Community health centers serve about 20 million people a year, according to the National Association of Community Health Centers (NACHC). If you have health insurance, you may never have been to one. But they have been aiding low-income and uninsured people for decades. And because of the billions of dollars in increased federal funding that will come from the health care overhaul, the number of patients who use these centers is expected to double by 2015, according to Kaiser Health News.
Understanding community health centers
Community health centers are local clinics dedicated to providing primary health care for poor, uninsured or underserved patients, including migrant workers, immigrants, the homeless and public housing residents, according to the federal Health Resources and Services Administration (HRSA). Generally, they are certified by Medicare and Medicaid. They usually are funded by grants or public funding.
Who can use community health centers?
Everyone, even those who could afford to go elsewhere or who have health insurance, can use the centers. Nobody is turned away, according to Kaiser. But there is a sliding scale of payment for people with income up to 200 percent of the federal poverty level. Those whose incomes are above 200 percent of the poverty level pay the full cost of care. The centers also accept Medicare and Medicaid as well as some private insurance, according to Kaiser.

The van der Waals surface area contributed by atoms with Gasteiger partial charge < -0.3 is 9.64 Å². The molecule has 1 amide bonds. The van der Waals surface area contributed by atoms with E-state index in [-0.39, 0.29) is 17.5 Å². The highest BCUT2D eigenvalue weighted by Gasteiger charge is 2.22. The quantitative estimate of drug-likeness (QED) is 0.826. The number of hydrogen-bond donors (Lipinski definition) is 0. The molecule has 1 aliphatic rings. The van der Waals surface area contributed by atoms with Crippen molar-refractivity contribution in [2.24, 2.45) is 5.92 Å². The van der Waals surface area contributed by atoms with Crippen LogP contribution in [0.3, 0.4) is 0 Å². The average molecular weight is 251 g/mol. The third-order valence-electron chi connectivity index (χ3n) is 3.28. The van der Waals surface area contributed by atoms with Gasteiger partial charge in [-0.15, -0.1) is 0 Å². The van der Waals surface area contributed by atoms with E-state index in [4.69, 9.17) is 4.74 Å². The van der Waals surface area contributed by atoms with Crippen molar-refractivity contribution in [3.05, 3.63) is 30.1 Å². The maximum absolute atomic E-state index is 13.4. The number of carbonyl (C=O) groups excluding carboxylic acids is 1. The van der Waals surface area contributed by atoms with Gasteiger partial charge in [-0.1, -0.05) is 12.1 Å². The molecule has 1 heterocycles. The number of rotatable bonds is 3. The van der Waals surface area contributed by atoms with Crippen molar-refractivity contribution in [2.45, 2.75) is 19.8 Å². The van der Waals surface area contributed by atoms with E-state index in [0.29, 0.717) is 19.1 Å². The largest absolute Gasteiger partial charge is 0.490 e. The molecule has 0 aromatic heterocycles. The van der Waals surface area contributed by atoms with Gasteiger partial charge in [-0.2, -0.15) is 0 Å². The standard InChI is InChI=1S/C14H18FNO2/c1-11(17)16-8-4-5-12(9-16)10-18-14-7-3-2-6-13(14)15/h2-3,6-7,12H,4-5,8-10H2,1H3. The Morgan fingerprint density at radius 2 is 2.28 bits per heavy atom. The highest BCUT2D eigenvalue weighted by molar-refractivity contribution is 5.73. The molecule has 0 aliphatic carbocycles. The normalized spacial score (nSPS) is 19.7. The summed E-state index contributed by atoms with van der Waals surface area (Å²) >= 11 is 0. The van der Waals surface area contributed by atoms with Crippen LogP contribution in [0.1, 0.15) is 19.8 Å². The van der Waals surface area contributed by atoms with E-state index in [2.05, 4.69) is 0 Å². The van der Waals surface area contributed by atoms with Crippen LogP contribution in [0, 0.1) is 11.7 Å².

The future of community health centers
Community health centers depend largely on public funds, according to NACHC, which can leave them vulnerable to budget cuts — and the potential repeal of the health care reform law.
Community health centers stand to gain a lot from the health care reform law. The law includes incentives and increased funding for facilities that adopt the “patient-centered medical home” approach: increased patient monitoring, preventive care, and care coordination between primary doctors and specialists. According to Kaiser, this is a model that community health centers have used for years.
Yet community health centers are not without problems and challenges. If a center is not closely affiliated with a hospital, its uninsured patients often find it difficult to get specialty care, like X-rays and diagnostic tests, not offered at the center, according to a 2010 survey by the Commonwealth Fund.
Moreover, because community health centers care for everyone who comes through their doors, getting an appointment can be difficult. According to Kaiser, some patients must wait months for appointments to get non-urgent care.